It is now only a little over four months before GDPR comes into full force. There is no avoiding the biggest shake-up to happen in twenty years concerning private data.
Therefore, given the pivotal role data plays to many organisations' strategies, as well as to their competitiveness and survival, it is shocking that so many company directors are so unsure about GDPR issues.
GDPR is an issue that touches right at the heart of how organisations use data, and thus it must be dealt with from both a legal and an operational IT perspective. It can involve complex change management, but can also lead to better awareness and use of data, which in turn can drive competitive advantage - therefore it does not have to solely be a regulatory cost.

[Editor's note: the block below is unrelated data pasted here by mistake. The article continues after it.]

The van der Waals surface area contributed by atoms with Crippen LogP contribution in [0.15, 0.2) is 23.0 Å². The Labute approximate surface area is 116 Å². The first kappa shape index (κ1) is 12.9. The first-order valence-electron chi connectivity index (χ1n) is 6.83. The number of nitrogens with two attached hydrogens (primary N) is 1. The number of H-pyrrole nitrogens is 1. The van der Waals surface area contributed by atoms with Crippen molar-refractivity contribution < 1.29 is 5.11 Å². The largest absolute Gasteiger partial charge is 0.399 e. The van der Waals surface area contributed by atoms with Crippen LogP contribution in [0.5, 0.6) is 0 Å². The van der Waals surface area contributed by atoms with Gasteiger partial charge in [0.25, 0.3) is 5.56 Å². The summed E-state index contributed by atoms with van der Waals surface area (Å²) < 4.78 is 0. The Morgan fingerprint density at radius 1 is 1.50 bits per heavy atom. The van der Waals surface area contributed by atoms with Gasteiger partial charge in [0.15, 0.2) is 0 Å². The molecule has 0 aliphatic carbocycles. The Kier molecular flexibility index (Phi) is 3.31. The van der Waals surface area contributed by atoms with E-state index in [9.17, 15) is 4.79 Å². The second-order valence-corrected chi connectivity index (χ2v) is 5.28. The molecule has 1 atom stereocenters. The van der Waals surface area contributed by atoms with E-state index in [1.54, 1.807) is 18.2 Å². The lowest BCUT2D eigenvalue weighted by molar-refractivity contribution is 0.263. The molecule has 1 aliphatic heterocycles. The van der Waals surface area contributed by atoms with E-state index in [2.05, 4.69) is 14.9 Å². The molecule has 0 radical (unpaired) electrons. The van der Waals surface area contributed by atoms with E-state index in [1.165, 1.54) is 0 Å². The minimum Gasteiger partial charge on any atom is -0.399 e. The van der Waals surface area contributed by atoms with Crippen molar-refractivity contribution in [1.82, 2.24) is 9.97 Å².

But with the potential of large regulatory fines it is not something that can be ignored. It is important, however late in the day, that GDPR is taken seriously by organisations and that they start to put appropriate measures in place. From a data perspective, this means establishing where data is used, who owns it and what actions are performed on it. Now is not the time to be in the dark about GDPR.
It’s not getting any easier for businesses on the digital skills shortages front. Especially now that new strict and binding online data protection rules are about to come into force. It is also rather daunting to learn from an Institute of Directors survey that two out of five company directors admit they don’t know if their business will be affected by the General Data Protection Regulation.